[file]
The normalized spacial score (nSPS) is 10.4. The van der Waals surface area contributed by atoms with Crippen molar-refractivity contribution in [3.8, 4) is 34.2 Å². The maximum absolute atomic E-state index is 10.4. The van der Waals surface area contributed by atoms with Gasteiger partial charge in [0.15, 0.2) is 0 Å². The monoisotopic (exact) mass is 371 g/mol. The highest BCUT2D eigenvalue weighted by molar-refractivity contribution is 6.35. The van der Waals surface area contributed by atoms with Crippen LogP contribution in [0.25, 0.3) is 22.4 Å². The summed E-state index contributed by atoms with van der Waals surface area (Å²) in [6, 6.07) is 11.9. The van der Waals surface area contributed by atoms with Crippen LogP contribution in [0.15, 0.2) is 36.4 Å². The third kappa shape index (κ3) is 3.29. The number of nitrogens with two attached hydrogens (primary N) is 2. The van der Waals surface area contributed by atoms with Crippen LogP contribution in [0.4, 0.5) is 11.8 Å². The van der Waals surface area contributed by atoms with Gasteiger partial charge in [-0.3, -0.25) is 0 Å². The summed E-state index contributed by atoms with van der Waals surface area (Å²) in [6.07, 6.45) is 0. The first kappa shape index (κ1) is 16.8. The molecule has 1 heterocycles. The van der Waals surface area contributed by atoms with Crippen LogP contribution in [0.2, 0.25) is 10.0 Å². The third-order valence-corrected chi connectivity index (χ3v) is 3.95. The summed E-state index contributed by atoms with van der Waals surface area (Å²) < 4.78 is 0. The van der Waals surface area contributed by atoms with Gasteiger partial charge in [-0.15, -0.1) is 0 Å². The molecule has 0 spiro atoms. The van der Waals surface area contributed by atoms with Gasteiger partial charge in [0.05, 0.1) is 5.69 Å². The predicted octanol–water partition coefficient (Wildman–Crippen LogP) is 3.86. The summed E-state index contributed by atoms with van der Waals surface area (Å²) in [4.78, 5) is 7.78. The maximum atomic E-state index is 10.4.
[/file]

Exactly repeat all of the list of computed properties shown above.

The normalized spacial score (nSPS) is 10.4. The van der Waals surface area contributed by atoms with Crippen molar-refractivity contribution in [3.8, 4) is 34.2 Å². The maximum absolute atomic E-state index is 10.4. The van der Waals surface area contributed by atoms with Gasteiger partial charge in [0.15, 0.2) is 0 Å². The monoisotopic (exact) mass is 371 g/mol. The highest BCUT2D eigenvalue weighted by molar-refractivity contribution is 6.35. The van der Waals surface area contributed by atoms with Crippen LogP contribution in [0.25, 0.3) is 22.4 Å². The summed E-state index contributed by atoms with van der Waals surface area (Å²) in [6, 6.07) is 11.9. The van der Waals surface area contributed by atoms with Crippen LogP contribution in [0.15, 0.2) is 36.4 Å². The third kappa shape index (κ3) is 3.29. The number of nitrogens with two attached hydrogens (primary N) is 2. The van der Waals surface area contributed by atoms with Crippen LogP contribution in [0.4, 0.5) is 11.8 Å². The van der Waals surface area contributed by atoms with Gasteiger partial charge in [-0.3, -0.25) is 0 Å². The summed E-state index contributed by atoms with van der Waals surface area (Å²) in [6.07, 6.45) is 0. The first kappa shape index (κ1) is 16.8. The molecule has 1 heterocycles. The van der Waals surface area contributed by atoms with Crippen LogP contribution in [0.2, 0.25) is 10.0 Å². The third-order valence-corrected chi connectivity index (χ3v) is 3.95. The summed E-state index contributed by atoms with van der Waals surface area (Å²) < 4.78 is 0. The van der Waals surface area contributed by atoms with Gasteiger partial charge in [-0.15, -0.1) is 0 Å². The molecule has 0 spiro atoms. The van der Waals surface area contributed by atoms with Gasteiger partial charge in [0.05, 0.1) is 5.69 Å². The predicted octanol–water partition coefficient (Wildman–Crippen LogP) is 3.86. The summed E-state index contributed by atoms with van der Waals surface area (Å²) in [4.78, 5) is 7.78. The maximum atomic E-state index is 10.4.